Nikola Tesla Biography & Life Story

Nikola Tesla

Nikola Tesla Quick facts:

Born :  10 July 1856; Smiljan, Austrian Empire (modern-day Croatia)

Died     :              7 January 1943 (aged 86); New York City, United States

Resting place:      Nikola Tesla Museum, Belgrade, Serbia

Citizenship:         Austrian (1856–1891); American (1891–1943)

Education:          Graz University of Technology (dropped out)

Projects:          Alternating current, high-voltage, high-frequency power experiments

Who Was Nikola Tesla?

Nikola Tesla was a brilliant engineer and scientist known for designing the alternating-current (AC) electric system which in today’s world is using as electrical system and the inventor of “Tesla coil” that is still been using in radio technology. Being born in modern-day Croatia, Tesla came to the United States in 1884 and briefly worked with another legendary scientist named Thomas Edison.

Early Life

Nikola Tesla was born in Smiljan, Croatia, on July 10, 1856.  Tesla was one of five children of Djuka Mandic and Milutin Tesla. His father, Milutin Tesla, was a Serbian orthodox priest and a writer, and he pushed for his son to join the priesthood. But Nikola’s interests lay squarely in the sciences with the influence of his mother’s discovery centric education.

In his early life, he was studying at the Realschule, Karlstadt in Germany. Later, he joined the Polytechnic Institute in Graz located in Austria.

In December 1878, Tesla left Graz and severed all relations with his family to hide the fact that he dropped out of school. Tesla moved to Maribor, where he worked as a draftsman for 60 florins per month. He spent his spare time playing cards with local men on the streets.

In March 1879, his father went to Maribor so that he returns home but he refused. On 17 April 1879, his father died at the age of 60 after contracting an unspecified illness.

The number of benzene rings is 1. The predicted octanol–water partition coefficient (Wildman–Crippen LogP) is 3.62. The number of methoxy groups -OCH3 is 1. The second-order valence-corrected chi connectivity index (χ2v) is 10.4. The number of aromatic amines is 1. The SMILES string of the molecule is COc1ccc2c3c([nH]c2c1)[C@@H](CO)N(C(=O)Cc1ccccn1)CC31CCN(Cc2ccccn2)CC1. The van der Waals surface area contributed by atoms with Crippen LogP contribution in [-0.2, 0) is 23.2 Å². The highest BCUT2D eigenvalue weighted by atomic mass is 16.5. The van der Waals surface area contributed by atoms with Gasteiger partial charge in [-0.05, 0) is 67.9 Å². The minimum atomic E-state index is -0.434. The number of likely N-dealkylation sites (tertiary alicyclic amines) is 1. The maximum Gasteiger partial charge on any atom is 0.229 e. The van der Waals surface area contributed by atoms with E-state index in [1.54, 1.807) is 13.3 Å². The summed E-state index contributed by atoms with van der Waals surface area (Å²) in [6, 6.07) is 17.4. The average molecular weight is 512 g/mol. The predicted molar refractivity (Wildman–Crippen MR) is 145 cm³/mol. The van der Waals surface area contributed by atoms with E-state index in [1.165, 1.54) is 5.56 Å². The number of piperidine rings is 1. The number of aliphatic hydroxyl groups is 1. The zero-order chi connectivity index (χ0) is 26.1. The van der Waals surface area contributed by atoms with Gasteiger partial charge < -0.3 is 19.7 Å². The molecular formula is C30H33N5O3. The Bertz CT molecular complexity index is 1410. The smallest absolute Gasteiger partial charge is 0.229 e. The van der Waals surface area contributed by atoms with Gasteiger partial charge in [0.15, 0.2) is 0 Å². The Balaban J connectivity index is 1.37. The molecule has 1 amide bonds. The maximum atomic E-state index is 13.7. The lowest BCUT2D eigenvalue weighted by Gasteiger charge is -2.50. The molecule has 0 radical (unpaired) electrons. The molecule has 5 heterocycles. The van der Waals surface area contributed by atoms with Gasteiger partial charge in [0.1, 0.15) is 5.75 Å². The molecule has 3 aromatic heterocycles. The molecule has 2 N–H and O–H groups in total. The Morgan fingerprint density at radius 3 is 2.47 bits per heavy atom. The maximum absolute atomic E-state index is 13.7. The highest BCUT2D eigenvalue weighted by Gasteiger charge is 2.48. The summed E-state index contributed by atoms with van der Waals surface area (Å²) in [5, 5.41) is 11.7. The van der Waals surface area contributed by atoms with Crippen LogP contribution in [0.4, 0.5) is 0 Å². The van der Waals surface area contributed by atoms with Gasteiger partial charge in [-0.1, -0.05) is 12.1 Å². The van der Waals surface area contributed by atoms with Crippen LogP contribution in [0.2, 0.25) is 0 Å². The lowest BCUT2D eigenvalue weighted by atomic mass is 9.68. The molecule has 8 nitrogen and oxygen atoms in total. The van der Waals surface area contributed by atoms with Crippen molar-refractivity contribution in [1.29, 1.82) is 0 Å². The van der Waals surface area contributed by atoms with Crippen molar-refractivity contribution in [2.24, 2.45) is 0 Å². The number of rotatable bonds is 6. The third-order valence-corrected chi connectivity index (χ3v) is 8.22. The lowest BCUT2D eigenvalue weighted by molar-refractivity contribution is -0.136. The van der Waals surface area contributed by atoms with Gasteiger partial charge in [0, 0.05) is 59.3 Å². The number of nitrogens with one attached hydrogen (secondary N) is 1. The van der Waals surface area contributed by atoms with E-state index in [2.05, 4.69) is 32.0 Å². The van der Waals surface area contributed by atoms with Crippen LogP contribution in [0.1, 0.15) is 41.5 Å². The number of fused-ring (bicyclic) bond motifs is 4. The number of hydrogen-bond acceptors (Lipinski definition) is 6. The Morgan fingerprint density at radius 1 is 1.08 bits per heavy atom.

In January 1880, two of Tesla’s uncles saved enough money to help him leave Gospić for Prague. He arrived too late to enroll at Charles-Ferdinand University. Tesla attended lectures in philosophy at the university as an auditor but he did not receive grades for the courses. After completing there, he moved to Budapest in search of livelihood. In Budapest, he came up with the idea for the induction motor for the very first time. At the age 28, Tesla decided to leave Europe for America.

Nikola Tesla, the apprentice of Thomas Edison

In 1884 Tesla arrived in the United States to the famed inventor and business mogul Thomas Edison who hired Tesla by noticing his intellectuality. They started working relentlessly alongside each other to make improvements to Edison’s inventions.

Several months later, they fall apart due to a conflicting business-scientific relationship. While Edison was a power figure who focused on marketing and financial success, Tesla was commercially out-of-touch and vulnerable.

Inventions

In 1885, Tesla received funding for the Tesla Electric Light Company to develop improved arc lighting and he succeeded to solve the purpose. After completing the contract, he asked for funding his very own Tesla Electric Company and got himself approved.